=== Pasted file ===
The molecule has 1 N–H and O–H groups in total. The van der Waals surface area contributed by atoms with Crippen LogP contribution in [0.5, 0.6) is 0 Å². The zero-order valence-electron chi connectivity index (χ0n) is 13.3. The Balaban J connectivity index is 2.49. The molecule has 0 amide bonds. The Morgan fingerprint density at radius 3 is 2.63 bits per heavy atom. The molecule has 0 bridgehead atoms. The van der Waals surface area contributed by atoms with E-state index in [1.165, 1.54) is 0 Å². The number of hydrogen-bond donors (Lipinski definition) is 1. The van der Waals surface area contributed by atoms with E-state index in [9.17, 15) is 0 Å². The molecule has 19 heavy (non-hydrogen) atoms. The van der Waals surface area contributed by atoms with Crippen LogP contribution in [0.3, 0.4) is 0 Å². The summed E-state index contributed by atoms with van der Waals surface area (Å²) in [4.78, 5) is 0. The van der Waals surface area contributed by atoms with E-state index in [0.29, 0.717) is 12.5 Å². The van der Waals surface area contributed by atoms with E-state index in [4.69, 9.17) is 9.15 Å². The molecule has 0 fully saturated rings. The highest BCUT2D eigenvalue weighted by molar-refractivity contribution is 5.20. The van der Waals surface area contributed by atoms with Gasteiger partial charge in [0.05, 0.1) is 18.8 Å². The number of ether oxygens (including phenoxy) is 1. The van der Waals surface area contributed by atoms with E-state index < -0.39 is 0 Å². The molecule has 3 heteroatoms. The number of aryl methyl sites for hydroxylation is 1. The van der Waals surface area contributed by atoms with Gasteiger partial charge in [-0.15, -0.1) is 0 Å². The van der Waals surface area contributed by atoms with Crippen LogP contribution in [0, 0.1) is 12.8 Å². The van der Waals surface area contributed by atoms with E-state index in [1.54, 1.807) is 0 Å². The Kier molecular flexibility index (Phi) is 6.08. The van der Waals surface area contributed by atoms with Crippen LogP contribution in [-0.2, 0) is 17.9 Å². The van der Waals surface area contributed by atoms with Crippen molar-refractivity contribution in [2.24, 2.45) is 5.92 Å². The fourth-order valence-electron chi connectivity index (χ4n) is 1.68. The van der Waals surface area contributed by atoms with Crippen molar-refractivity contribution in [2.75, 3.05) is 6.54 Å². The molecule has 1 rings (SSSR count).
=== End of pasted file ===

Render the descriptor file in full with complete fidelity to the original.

The molecule has 1 N–H and O–H groups in total. The van der Waals surface area contributed by atoms with Crippen LogP contribution in [0.5, 0.6) is 0 Å². The zero-order valence-electron chi connectivity index (χ0n) is 13.3. The Balaban J connectivity index is 2.49. The molecule has 0 amide bonds. The Morgan fingerprint density at radius 3 is 2.63 bits per heavy atom. The molecule has 0 bridgehead atoms. The van der Waals surface area contributed by atoms with E-state index in [1.165, 1.54) is 0 Å². The number of hydrogen-bond donors (Lipinski definition) is 1. The van der Waals surface area contributed by atoms with E-state index in [9.17, 15) is 0 Å². The molecule has 19 heavy (non-hydrogen) atoms. The van der Waals surface area contributed by atoms with Crippen LogP contribution in [0.3, 0.4) is 0 Å². The summed E-state index contributed by atoms with van der Waals surface area (Å²) in [4.78, 5) is 0. The van der Waals surface area contributed by atoms with E-state index in [0.29, 0.717) is 12.5 Å². The van der Waals surface area contributed by atoms with E-state index in [4.69, 9.17) is 9.15 Å². The molecule has 0 fully saturated rings. The highest BCUT2D eigenvalue weighted by molar-refractivity contribution is 5.20. The van der Waals surface area contributed by atoms with Gasteiger partial charge in [0.05, 0.1) is 18.8 Å². The number of ether oxygens (including phenoxy) is 1. The van der Waals surface area contributed by atoms with E-state index < -0.39 is 0 Å². The molecule has 3 heteroatoms. The number of aryl methyl sites for hydroxylation is 1. The van der Waals surface area contributed by atoms with Gasteiger partial charge in [-0.15, -0.1) is 0 Å². The van der Waals surface area contributed by atoms with Crippen LogP contribution in [0, 0.1) is 12.8 Å². The van der Waals surface area contributed by atoms with E-state index in [1.54, 1.807) is 0 Å². The Kier molecular flexibility index (Phi) is 6.08. The van der Waals surface area contributed by atoms with Crippen LogP contribution in [-0.2, 0) is 17.9 Å². The van der Waals surface area contributed by atoms with Crippen molar-refractivity contribution in [2.24, 2.45) is 5.92 Å². The fourth-order valence-electron chi connectivity index (χ4n) is 1.68. The van der Waals surface area contributed by atoms with Crippen molar-refractivity contribution in [2.75, 3.05) is 6.54 Å². The molecule has 1 rings (SSSR count).